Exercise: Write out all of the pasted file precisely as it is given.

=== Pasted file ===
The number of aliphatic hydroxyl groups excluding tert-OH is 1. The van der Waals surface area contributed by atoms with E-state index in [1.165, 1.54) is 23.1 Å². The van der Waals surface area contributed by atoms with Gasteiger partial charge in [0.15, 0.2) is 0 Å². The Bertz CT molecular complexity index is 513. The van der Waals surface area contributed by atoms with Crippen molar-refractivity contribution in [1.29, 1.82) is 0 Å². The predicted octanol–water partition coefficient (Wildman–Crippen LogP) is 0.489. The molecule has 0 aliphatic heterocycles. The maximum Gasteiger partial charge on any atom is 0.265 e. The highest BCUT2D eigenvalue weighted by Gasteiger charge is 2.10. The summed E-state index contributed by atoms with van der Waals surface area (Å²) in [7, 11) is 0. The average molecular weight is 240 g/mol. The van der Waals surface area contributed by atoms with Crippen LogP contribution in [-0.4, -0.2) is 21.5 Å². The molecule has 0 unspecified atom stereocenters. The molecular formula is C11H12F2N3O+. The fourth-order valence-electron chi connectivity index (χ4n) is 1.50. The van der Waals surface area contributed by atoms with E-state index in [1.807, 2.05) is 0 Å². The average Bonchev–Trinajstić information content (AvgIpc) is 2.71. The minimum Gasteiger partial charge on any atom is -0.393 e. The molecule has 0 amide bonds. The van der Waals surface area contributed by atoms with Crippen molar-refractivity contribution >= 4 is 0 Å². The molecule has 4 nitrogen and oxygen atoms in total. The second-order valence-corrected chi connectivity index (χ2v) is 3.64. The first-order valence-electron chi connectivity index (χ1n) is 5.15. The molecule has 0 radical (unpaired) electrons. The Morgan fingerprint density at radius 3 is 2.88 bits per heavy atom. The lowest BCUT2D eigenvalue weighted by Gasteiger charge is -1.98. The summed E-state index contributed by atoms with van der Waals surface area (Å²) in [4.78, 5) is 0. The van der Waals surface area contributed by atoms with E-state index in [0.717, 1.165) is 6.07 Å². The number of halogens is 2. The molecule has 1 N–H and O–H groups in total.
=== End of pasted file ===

The number of aliphatic hydroxyl groups excluding tert-OH is 1. The van der Waals surface area contributed by atoms with E-state index in [1.165, 1.54) is 23.1 Å². The van der Waals surface area contributed by atoms with Gasteiger partial charge in [0.15, 0.2) is 0 Å². The Bertz CT molecular complexity index is 513. The van der Waals surface area contributed by atoms with Crippen molar-refractivity contribution in [1.29, 1.82) is 0 Å². The predicted octanol–water partition coefficient (Wildman–Crippen LogP) is 0.489. The molecule has 0 aliphatic heterocycles. The maximum Gasteiger partial charge on any atom is 0.265 e. The highest BCUT2D eigenvalue weighted by Gasteiger charge is 2.10. The summed E-state index contributed by atoms with van der Waals surface area (Å²) in [7, 11) is 0. The average molecular weight is 240 g/mol. The van der Waals surface area contributed by atoms with Crippen LogP contribution in [-0.4, -0.2) is 21.5 Å². The molecule has 0 unspecified atom stereocenters. The molecular formula is C11H12F2N3O+. The fourth-order valence-electron chi connectivity index (χ4n) is 1.50. The van der Waals surface area contributed by atoms with E-state index in [1.807, 2.05) is 0 Å². The average Bonchev–Trinajstić information content (AvgIpc) is 2.71. The minimum Gasteiger partial charge on any atom is -0.393 e. The molecule has 0 amide bonds. The van der Waals surface area contributed by atoms with Crippen molar-refractivity contribution >= 4 is 0 Å². The molecule has 4 nitrogen and oxygen atoms in total. The second-order valence-corrected chi connectivity index (χ2v) is 3.64. The first-order valence-electron chi connectivity index (χ1n) is 5.15. The molecule has 0 radical (unpaired) electrons. The Morgan fingerprint density at radius 3 is 2.88 bits per heavy atom. The lowest BCUT2D eigenvalue weighted by Gasteiger charge is -1.98. The summed E-state index contributed by atoms with van der Waals surface area (Å²) in [4.78, 5) is 0. The van der Waals surface area contributed by atoms with E-state index in [0.717, 1.165) is 6.07 Å². The number of halogens is 2. The molecule has 1 N–H and O–H groups in total.